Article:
Swept up in his dream of making the world a better place, Netanyahu’s words managed to gloss over the fact that this time, a key factor in all of his speeches was missing. Hearing him elaborate on how Israel will finally be invited to sit with the other nations acted only as a distraction from the fact that it is almost inconceivable for Netanyahu to give a talk without referring to the Holocaust. But that’s exactly what he did. He couldn’t point to the absurdity he found in Palestinian President Mahmoud Abbas’s demand that the UK apologize for issuing the Balfour Declaration almost 100 years ago while going back to the tragedy that preceded Israel’s own fight for recognition. By deciding not to raise the memory of the Holocaust, he signaled, perhaps more to himself than anyone else, that a change was coming.

As fundamental as the narratives of hope and overcoming adversity are to both the US and Israel, in addition to Netanyahu’s personal life story, they are both familiar to his audience. It is only by eloquently shifting the perspective through which he presented them—walking us through the day in the life of a brainwashed Palestinian teenager, labeling it child abuse and listing the myriad of Israeli accomplishments—that he managed to keep people interested and intrigued.

The truly subversive part of his speech, though, was nestled in between his opening strike against the UN’s anti-Israeli tradition and the finishing touch of hope for a brighter future. Describing a world where Israel is respected by its many allies, Netanyahu cast the widest possible net, throwing it over almost the entire world; he stopped short of the European Union, and for the time being also refrained from mentioning the US. Instead, he turned to Africa, Asia and ultimately, the Arab World, describing how he is actively working to strengthen Israel’s ties with all of them. Telling them they are the future.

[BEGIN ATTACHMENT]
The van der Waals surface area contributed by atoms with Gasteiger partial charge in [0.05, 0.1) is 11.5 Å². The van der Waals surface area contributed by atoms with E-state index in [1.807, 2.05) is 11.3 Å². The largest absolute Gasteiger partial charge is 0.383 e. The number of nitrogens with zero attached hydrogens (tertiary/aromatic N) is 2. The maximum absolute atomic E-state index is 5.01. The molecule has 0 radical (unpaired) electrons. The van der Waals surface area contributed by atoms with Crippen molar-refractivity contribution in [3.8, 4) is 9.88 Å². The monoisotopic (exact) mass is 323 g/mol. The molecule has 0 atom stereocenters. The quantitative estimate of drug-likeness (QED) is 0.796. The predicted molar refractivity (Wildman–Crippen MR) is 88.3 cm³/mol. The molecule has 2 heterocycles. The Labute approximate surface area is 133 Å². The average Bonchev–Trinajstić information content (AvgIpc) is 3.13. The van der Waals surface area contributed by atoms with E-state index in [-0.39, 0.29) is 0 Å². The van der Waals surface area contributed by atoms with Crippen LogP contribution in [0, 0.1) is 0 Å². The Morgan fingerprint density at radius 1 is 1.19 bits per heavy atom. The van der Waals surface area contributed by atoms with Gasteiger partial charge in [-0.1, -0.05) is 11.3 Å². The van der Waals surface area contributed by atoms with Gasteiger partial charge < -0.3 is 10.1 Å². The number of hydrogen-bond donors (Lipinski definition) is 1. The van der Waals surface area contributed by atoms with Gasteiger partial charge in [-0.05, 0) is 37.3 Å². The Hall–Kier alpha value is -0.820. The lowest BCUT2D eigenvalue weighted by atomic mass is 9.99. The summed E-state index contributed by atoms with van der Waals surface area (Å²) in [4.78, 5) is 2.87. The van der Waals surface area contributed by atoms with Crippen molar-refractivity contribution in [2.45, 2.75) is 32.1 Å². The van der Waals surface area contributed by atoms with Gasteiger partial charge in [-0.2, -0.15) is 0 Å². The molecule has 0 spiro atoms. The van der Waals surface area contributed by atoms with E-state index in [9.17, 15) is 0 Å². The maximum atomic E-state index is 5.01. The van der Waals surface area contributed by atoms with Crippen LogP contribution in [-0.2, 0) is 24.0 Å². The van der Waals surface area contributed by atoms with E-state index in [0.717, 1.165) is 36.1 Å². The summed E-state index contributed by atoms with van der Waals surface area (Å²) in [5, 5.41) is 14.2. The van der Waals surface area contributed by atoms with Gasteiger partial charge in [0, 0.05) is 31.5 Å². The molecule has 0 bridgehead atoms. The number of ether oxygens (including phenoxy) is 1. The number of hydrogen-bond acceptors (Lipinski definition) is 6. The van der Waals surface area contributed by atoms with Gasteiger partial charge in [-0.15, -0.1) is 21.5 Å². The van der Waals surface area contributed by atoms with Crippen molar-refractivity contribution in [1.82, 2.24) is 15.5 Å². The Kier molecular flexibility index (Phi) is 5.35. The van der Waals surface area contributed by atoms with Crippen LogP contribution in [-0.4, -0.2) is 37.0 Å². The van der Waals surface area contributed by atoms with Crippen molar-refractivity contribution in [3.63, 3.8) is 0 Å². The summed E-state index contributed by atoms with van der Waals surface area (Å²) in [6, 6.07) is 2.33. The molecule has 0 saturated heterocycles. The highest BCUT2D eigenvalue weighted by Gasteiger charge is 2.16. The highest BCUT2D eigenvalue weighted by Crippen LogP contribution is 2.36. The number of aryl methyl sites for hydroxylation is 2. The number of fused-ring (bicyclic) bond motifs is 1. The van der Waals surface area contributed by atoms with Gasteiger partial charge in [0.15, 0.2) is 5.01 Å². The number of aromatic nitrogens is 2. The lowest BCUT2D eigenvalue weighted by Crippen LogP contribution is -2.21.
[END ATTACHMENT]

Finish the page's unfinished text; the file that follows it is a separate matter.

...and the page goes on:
These regions all share a painful commonality: colonialism. From the Far East to the Fertile Crescent to the land of the Sahara, the nations and countries within them have been gutted by the West, which showed no remorse when it was pillaging their resources and enslaving their people.

In the face of such a compelling call to arms, it seems almost inappropriate to dwell on the fact that Israel has also supplied guns to African leaders in order to unload itself of African refugees, or that it created a reality so ironic only a Jew could write it by paying the road-less-traveled-by country of Uganda, which Herzl famously rejected, to take in the refugees that Israel did not want.

But Africa, Asia and yes, even the Arab World, don’t view Israel as the main threat to their well-being or way of life. The nations that abused and continue to take advantage of them don’t speak Hebrew, and as idyllic as the idea of the United Nations is, in reality these regions have not forgotten the atrocities they have endured. By speaking to them and only them, Netanyahu tapped into what might turn out to be the greatest force this generation has yet to see, which, even dormant, left a sizable impression on the dynamics in this summit.

After Netanyahu was finished speaking, I kept the television on and watched as each and every commentator chuckled at what he had said, dismissing it as one of his weaker performances. It was a familiar image, of the satiated elite laughing off something that didn’t quite fit with their own convenient gospel.

But I was also reminded of something else: a long time ago, long before the internet began storing every sentence and exchange, I read a quote about how in the future, after the Third World will finally cast off the shackles placed on it by those who have never stopped exploiting it, Bob Marley will be considered a prophet before his time.

I can’t imagine any two people more diametrically opposed than Benjamin Netanyahu and Bob Marley. But maybe none of that’s important: this moment isn’t about what the old guard heard in Netanyahu’s speech, or how I interpreted it. Because the Third World was listening, and though Netanyahu is not their champion, his recognition of their power—an acknowledgement they never really needed—may signal the subtle awakening that will turn our world on its head.

Ynet News